Polls show only a modest, and perhaps short-lived, bounce for Romney after GOP convention

His party’s quadrennial convention this past week seems not to have given Republican presidential nominee Mitt Romney much of an upward bounce in the polls. 

One of the problems for Romney is that TV ratings for the convention were less than stellar, as Nate Silver noted HERE:

Ratings for the final two nights of the Republican convention were down quite a bit from 2008, declining by about 30 percent overall. 

The ratings decline should not really be a surprise. Whereas, in 2008, Senator John McCain announced his running mate, Sarah Palin, just a few days before the convention, making her a national sensation, Mitt Romney rolled out his choice of Representative Paul D. Ryan three weeks ago, perhaps limiting the buildup to Tampa, Fla.

The convention was also shortened by, and had to compete with, Hurricane Isaac. And the security in and around Tampa was airtight, limiting protests and distractions — but perhaps also the spontaneity and newsworthiness of the event.

More important, this election has simply not generated the same excitement from viewers and voters than 2008 did. It would be quite surprising to me if the Democratic convention did not also experience a significant decline in its television ratings.

In a subsequent post, Silver had THIS to say:

The Republican National Convention in Tampa, Fla. received mediocre television ratings — and the polling data so far suggests that it may produce only a modest bounce in the polls for Mitt Romney.


The most favorable number for Mr. Romney is from the Rasmussen Reports tracking poll. That survey showed him pulling into a 3-point lead against President Obama on Saturday. All of the interviews in the Rasmussen poll were conducted after the convention began, although only about one-third were conducted after Mr. Romney’s acceptance speech on Thursday night.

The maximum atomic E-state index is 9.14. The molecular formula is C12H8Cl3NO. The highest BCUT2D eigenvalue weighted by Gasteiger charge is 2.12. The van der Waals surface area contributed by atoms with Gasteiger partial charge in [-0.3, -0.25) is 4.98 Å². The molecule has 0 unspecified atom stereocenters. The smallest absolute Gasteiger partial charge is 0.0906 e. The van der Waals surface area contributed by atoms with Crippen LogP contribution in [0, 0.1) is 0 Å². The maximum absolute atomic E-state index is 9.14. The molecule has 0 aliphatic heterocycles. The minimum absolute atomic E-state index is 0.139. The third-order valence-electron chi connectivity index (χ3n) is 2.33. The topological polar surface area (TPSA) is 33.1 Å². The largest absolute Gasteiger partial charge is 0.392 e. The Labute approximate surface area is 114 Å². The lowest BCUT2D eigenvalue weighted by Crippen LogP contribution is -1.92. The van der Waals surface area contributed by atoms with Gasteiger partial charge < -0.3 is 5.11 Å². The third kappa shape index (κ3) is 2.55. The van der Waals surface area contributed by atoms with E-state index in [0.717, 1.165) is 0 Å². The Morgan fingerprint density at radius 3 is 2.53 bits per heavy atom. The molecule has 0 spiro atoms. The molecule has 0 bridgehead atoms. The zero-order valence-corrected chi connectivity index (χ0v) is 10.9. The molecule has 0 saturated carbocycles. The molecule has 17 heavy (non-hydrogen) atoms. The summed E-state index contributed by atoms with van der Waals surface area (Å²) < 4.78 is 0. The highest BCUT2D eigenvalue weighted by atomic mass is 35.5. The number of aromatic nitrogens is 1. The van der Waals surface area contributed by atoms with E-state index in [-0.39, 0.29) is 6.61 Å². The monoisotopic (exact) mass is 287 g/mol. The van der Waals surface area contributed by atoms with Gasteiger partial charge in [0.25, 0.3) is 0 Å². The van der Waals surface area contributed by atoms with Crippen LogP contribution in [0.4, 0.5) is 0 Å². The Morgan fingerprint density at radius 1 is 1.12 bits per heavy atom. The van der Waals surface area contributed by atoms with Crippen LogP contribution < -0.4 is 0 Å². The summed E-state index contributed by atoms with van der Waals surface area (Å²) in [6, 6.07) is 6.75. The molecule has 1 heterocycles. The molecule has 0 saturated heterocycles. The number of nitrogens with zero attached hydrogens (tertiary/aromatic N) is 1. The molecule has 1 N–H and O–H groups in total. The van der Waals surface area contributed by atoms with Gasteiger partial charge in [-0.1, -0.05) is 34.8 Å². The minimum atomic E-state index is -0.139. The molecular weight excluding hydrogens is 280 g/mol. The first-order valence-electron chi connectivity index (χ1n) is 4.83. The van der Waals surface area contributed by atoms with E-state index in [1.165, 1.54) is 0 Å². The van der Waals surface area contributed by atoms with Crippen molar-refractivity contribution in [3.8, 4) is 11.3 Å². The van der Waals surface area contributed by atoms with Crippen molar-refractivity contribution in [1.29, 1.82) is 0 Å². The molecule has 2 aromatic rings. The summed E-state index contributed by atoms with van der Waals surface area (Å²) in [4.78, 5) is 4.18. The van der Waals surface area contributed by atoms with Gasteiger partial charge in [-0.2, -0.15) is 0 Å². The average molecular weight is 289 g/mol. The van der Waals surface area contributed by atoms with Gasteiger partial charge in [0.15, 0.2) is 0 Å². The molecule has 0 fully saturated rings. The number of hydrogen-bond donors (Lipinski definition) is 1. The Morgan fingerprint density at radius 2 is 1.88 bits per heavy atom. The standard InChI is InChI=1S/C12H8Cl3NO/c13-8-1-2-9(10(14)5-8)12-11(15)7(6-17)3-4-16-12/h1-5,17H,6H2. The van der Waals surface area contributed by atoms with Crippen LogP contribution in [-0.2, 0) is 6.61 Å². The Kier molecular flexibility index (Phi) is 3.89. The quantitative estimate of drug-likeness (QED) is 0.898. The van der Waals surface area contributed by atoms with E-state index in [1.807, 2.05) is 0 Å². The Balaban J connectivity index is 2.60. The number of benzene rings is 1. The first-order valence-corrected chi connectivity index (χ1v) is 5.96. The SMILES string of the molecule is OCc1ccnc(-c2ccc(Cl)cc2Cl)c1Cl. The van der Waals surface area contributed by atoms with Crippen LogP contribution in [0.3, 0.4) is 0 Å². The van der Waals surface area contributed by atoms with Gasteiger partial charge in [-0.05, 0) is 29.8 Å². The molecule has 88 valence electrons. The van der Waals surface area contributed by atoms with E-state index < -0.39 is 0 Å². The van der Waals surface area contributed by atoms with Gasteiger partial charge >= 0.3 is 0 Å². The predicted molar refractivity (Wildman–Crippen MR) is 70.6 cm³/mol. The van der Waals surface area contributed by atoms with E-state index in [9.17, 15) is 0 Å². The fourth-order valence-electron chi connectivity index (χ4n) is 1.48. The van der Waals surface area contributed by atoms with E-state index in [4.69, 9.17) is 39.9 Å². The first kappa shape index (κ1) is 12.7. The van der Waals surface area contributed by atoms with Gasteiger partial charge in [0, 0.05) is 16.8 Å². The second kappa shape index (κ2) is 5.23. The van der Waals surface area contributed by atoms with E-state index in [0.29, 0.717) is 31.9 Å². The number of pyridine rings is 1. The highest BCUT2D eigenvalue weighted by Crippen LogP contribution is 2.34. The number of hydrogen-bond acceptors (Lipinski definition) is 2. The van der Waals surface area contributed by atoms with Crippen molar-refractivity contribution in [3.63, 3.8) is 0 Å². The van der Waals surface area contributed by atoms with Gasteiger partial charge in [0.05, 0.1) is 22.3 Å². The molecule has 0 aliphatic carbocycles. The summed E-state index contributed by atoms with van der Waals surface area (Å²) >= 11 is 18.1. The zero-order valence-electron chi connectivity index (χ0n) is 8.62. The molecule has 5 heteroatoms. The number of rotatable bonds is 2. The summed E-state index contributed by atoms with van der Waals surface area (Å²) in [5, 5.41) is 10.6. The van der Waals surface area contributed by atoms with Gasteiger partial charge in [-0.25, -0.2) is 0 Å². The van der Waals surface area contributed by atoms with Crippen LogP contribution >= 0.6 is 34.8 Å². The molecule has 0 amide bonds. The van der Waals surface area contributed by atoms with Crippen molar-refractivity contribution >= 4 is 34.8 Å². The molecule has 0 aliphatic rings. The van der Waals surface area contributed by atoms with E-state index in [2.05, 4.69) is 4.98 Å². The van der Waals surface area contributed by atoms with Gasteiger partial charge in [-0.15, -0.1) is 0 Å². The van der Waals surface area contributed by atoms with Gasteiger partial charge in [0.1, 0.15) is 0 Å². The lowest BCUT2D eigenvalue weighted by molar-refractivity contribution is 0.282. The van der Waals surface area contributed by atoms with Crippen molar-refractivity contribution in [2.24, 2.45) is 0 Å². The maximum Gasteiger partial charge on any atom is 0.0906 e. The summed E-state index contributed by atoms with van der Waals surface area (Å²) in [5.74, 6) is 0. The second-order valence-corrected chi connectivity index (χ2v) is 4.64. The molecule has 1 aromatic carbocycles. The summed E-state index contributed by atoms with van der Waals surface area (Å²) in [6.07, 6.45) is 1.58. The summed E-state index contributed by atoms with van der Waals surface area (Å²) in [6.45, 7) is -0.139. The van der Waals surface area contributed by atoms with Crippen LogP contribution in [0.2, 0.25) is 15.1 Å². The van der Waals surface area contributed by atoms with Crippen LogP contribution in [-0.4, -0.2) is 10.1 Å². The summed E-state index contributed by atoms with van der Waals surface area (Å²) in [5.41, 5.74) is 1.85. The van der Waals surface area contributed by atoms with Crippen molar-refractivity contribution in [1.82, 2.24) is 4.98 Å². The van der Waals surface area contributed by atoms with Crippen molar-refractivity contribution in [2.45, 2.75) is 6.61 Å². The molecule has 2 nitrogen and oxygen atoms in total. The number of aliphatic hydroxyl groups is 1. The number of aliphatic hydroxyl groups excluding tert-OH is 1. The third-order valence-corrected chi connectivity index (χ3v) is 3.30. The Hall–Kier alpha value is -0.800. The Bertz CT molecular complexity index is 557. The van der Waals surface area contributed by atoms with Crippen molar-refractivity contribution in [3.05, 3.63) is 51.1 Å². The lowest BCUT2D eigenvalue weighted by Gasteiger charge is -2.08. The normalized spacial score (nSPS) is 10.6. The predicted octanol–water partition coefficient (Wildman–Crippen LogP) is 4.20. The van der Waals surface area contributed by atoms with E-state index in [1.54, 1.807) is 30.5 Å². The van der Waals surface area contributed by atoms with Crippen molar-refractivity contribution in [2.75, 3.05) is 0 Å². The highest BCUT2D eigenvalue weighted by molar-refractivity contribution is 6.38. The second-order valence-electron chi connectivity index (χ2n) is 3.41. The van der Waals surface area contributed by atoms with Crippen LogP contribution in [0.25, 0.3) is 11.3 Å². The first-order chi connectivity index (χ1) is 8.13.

The Rasmussen poll represents a 5-point swing toward Mr. Romney from the polling firm’s final survey before the conventions, when it had Mr. Obama ahead by two points. But it does not read quite as strongly for him as compared to the long-term average of Rasmussen polls, which have had Mr. Romney ahead by about one percentage point on average over the past 60 days.

Another survey, an online tracking poll conducted by the polling firm Ipsos, had previously shown a decent-sized bounce for Mr. Romney — but it has since receded some. In the version of the poll that Ipsos released on Saturday, Mr. Obama led by one percentage point, 44-43, among likely voters. That’s a better result for Mr. Romney than the survey the firm conducted prior to the conventions, when Mr. Romney had trailed by four points. But it reflects a reversal from Thursday, when Mr. Romney was up by two points in the poll.


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